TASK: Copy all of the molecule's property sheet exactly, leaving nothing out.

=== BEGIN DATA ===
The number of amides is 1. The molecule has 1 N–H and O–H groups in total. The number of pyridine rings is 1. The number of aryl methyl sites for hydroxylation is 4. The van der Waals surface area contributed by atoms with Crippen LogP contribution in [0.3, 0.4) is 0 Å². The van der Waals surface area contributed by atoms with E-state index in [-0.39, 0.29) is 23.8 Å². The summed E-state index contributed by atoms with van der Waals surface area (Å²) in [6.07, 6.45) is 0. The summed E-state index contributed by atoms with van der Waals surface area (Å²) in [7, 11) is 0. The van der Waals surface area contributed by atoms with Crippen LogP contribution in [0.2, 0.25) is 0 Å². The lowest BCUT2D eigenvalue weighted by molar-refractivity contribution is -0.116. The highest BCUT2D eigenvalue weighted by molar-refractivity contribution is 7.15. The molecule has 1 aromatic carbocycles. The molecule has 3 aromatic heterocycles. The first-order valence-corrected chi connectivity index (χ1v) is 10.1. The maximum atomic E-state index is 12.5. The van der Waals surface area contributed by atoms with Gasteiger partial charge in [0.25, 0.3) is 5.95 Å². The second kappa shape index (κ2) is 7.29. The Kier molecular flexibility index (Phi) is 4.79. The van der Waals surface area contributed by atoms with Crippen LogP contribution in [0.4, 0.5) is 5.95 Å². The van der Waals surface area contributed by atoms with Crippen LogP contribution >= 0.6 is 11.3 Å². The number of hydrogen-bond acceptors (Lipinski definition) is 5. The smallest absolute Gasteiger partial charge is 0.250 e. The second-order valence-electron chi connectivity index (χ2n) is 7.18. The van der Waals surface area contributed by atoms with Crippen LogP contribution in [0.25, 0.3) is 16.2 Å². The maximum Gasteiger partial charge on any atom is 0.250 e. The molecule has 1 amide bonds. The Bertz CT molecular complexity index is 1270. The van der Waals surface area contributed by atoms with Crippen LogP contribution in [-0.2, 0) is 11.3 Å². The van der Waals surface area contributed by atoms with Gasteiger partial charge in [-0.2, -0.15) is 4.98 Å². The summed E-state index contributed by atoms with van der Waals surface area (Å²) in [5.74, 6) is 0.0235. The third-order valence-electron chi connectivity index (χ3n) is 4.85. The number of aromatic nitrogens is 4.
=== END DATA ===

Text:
The number of amides is 1. The molecule has 1 N–H and O–H groups in total. The number of pyridine rings is 1. The number of aryl methyl sites for hydroxylation is 4. The van der Waals surface area contributed by atoms with Crippen LogP contribution in [0.3, 0.4) is 0 Å². The van der Waals surface area contributed by atoms with E-state index in [-0.39, 0.29) is 23.8 Å². The summed E-state index contributed by atoms with van der Waals surface area (Å²) in [6.07, 6.45) is 0. The summed E-state index contributed by atoms with van der Waals surface area (Å²) in [7, 11) is 0. The van der Waals surface area contributed by atoms with Crippen LogP contribution in [0.2, 0.25) is 0 Å². The lowest BCUT2D eigenvalue weighted by molar-refractivity contribution is -0.116. The highest BCUT2D eigenvalue weighted by molar-refractivity contribution is 7.15. The molecule has 1 aromatic carbocycles. The molecule has 3 aromatic heterocycles. The first-order valence-corrected chi connectivity index (χ1v) is 10.1. The maximum atomic E-state index is 12.5. The van der Waals surface area contributed by atoms with Gasteiger partial charge in [0.25, 0.3) is 5.95 Å². The second kappa shape index (κ2) is 7.29. The Kier molecular flexibility index (Phi) is 4.79. The van der Waals surface area contributed by atoms with Crippen LogP contribution in [0.4, 0.5) is 5.95 Å². The van der Waals surface area contributed by atoms with Crippen LogP contribution >= 0.6 is 11.3 Å². The number of hydrogen-bond acceptors (Lipinski definition) is 5. The smallest absolute Gasteiger partial charge is 0.250 e. The second-order valence-electron chi connectivity index (χ2n) is 7.18. The van der Waals surface area contributed by atoms with Crippen LogP contribution in [0.25, 0.3) is 16.2 Å². The maximum Gasteiger partial charge on any atom is 0.250 e. The molecule has 1 amide bonds. The Bertz CT molecular complexity index is 1270. The van der Waals surface area contributed by atoms with Crippen LogP contribution in [-0.2, 0) is 11.3 Å². The van der Waals surface area contributed by atoms with Gasteiger partial charge in [-0.2, -0.15) is 4.98 Å². The summed E-state index contributed by atoms with van der Waals surface area (Å²) in [5.74, 6) is 0.0235. The third-order valence-electron chi connectivity index (χ3n) is 4.85. The number of aromatic nitrogens is 4.